FIGS. 3A-3D are partial cross-sectional views, taken along by line A-A′ of FIG. 2C, illustrating a portion of the programming circuitry 11 formed on a semiconductor substrate 30 of an integrated circuit 20 with maskless deposition of conductive material. In FIG. 3A individual metal contact pads 35a and 35b are shown formed on an upper level 15L (also referred to as a bond-pad level) of a multi-level interconnect structure. Each pad 35a, 35b is shown connected through a first passivation layer 36 to one of the pads 37a, 37b in the pair 110a of programming pads. In this example, one metal pad 35a is connected to the supply voltage VDD terminal through underlying metal vias 34a and metal runner segments 32a. The other metal pad 35b is connected to the AND gate 130a shown in FIG. 1 through underlying metal vias 34b and metal runner segments 32b. As shown in FIG. 3B, the conductive material 38a is deposited over and between the programming pads 37a and 37b by the maskless selective deposition method as discussed above

Referring next to FIG. 3C, a non-conductive protective coating material 39, preferably a polymer such as epoxy, is deposited over the conductive material 38a and part of second passivation layer 40, preferably also by an ink-jet discharge method, to protect the programming pads from the environment. In lieu of depositing the protective coating over the programming pads with an ink-jet method, the second dielectric material 40 of the dual passivation structure used in solder ball packages may cover the programming pads.

The embodiment shown in FIGS. 2A-2D, 3A-3C may be utilized for testing the chip 20 at the wafer level or for final test after packaging the chip in a ceramic package or the like where the chip 20 remains exposed (a lid to the package is mounted after final test to completely seal the packaged chip). However, with conventional plastic packaging, the chip is completely encapsulated, making programming at final test essentially impossible. To address this shortcoming, FIG. 3D shows an alternative embodiment of the invention. While similar to that shown in FIG. 3C, a conventional plastic encapsulation layer 50 is added prior to the deposition of conductive material 38a and protective layer 39 but leaving the pads 37a, 37b and surrounding area expose. This allows for the programming of the integrated circuit 20 after encapsulation and during or after final test when plastic packaging is used. In this way, the chip 20 can be programmed at a convenient time and for purposes other than redundancy programming, such as programming a serial number into the chip. The protective layer 39 also completes encapsulation of the chip against environmental contamination.

The present invention may also be applied to the wire bond packages prior to encapsulation of the integrated circuit In such embodiments, after wafer level functional testing, and the maskless selective deposition of conductive material is performed on selected programming pads, the individual die are cut and sorted for packaging. Wire bonding is then performed followed by encapsulation of each die.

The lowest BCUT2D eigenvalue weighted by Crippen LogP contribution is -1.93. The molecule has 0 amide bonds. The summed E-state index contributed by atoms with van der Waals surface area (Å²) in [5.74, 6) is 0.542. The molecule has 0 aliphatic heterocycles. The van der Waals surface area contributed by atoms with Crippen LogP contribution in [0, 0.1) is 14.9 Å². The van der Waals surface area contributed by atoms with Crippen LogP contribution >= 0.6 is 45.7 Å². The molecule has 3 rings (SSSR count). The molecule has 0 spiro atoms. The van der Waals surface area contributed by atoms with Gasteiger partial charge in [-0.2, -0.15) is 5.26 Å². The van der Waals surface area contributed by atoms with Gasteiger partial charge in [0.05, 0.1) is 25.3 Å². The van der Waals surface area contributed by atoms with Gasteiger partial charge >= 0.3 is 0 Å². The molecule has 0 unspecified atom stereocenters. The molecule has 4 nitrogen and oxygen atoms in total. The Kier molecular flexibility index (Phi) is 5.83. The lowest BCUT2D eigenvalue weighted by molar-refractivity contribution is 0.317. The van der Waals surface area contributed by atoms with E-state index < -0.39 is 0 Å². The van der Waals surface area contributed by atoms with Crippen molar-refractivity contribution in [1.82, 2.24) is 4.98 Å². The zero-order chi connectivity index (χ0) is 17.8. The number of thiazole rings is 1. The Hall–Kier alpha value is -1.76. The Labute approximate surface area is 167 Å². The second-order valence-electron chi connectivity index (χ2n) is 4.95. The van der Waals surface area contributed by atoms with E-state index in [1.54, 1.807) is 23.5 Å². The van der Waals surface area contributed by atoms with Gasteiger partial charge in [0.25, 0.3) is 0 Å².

The foregoing description and drawings merely explain and illustrate the invention, and the invention is not limited thereto, as those skilled in the art will be able to make modifications and variations to the system and method without departing from the scope of the invention which is only limited by the claims which now follow.


1. An integrated circuit, comprising:

a semiconductor substrate;
a plurality of active devices on the semiconductor substrate;
multiple metallization levels over the active devices, the multiple metallization layers including a bond pad level; and,
a plurality of programming pads formed on the bond-pad level;
a plastic package encapsulating at least said multiple metallization levels, wherein the encapsulating plastic package has an opening over two or more of the plurality of programming pads;
wherein the two or more of the plurality of programming pads are adapted to program a programmable circuit by selectively coupling two or more of said plurality of programming pads together, wherein the two or more programming pads are coupled to one another by a printed conductive ink deposited using an ink jet printer after an encapsulation of one or more of said multiple metallization levels, wherein the opening is at least partially filled with a protective coating.

2. The integrated circuit of claim 1,

wherein at least one of said encapsulated multiple metallization levels comprise a printed conductive ink deposited thereon using an ink jet printer.

3. The integrated circuit of claim 1, wherein the conductive ink comprises metallic particles, conductive polymer, or carbon particles.

4. The integrated circuit of claim 1, wherein the multiple metallization levels interconnect some of the active devices to form programmable circuitry.

5. The integrated circuit of claim 4, wherein the programming pads are coupled to the programmable circuitry by the multiple metallization levels.

6. The integrated circuit of claim 1, further comprising a protective coating over the programming pads.

7. The integrated circuit of claim 6, wherein the protective coating is non-conductive.

8. The integrated circuit of claim 7, wherein the protective coating is epoxy.

Referenced Cited
U.S. Patent Documents
5281684 January 25, 1994 Moore et al.
6864587 March 8, 2005 Shibata
20030030153 February 13, 2003 Perry
20080003718 January 3, 2008 Estepa et al.
Foreign Patent Documents
57064941 April 1982 JP
5036683 February 1993 JP
2001135794 May 2001 JP
2005353728 December 2005 JP
Patent History
Patent number: 8890338
Type: Grant
Filed: Sep 27, 2006
Date of Patent: Nov 18, 2014
Patent Publication Number: 20080073789
Assignee: Agere Systems, Inc. (Allentown, PA)
Inventor: Edward B. Harris (Fogelsville, PA)
Primary Examiner: Thanhha Pham
Application Number: 11/535,866